The Yardley, Penn.-based company posted a net loss of -$16.3 million in the six months ended June 30, 2017 – down from a $34.3 million net profit during the same period last year.
The move to go public comes just days after the company won FDA approval for its Xhance drug-device combination product for the treatment of nasal polyps in patients 18 years and older.
The fluticasone propionate nasal spray is designed to deliver medication using OptiNose’s exhalation delivery system. The patient actuates the pump spray into one nostril while simultaneously blowing into the mouthpiece of the device.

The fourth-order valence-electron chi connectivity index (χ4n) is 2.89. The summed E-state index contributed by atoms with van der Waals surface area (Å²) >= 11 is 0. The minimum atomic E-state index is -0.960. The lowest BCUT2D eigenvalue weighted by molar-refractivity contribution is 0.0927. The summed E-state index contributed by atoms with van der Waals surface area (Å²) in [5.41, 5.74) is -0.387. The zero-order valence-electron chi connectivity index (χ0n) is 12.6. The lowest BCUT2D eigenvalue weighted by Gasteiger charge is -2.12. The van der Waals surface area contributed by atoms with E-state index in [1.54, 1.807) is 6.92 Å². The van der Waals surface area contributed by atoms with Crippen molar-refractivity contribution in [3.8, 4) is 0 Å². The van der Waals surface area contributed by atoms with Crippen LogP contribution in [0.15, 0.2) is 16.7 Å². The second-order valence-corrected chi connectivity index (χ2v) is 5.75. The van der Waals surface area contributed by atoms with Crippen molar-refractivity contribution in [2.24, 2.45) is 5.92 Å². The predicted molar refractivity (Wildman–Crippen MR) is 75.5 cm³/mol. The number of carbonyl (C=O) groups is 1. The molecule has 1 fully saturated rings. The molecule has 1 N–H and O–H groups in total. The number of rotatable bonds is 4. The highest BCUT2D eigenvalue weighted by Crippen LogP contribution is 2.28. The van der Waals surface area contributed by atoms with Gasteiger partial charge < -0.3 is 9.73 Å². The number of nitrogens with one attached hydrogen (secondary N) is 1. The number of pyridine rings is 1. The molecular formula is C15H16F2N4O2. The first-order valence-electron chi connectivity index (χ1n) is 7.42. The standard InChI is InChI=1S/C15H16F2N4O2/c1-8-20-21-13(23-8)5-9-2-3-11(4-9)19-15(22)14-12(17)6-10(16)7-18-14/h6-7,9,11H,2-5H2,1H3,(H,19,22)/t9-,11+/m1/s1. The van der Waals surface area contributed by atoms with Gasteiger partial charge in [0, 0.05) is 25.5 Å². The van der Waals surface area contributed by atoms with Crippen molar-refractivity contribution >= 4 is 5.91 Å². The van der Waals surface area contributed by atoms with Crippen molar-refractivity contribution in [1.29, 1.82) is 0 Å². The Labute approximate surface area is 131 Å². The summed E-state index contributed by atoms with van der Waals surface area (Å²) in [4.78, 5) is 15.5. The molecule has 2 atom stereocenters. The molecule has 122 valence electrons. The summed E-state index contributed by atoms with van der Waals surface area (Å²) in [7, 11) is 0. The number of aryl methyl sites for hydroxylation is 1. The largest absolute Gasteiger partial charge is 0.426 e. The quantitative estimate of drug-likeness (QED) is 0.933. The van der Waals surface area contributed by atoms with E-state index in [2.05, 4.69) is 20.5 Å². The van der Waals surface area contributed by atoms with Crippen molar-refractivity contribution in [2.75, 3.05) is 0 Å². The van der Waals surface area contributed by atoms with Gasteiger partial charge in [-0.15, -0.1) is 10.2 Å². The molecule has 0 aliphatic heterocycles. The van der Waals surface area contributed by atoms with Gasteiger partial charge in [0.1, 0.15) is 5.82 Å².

The Xhance product was tested in five clinical trials, including two Phase III pivotal trials in adults with nasal polyps and two Phase III trials in adults with chronic sinusitis.
Following treatment with the drug-device product, patients had statistically significant reductions of nasal congestion and obstruction after four weeks and total polyp grade after 16 weeks.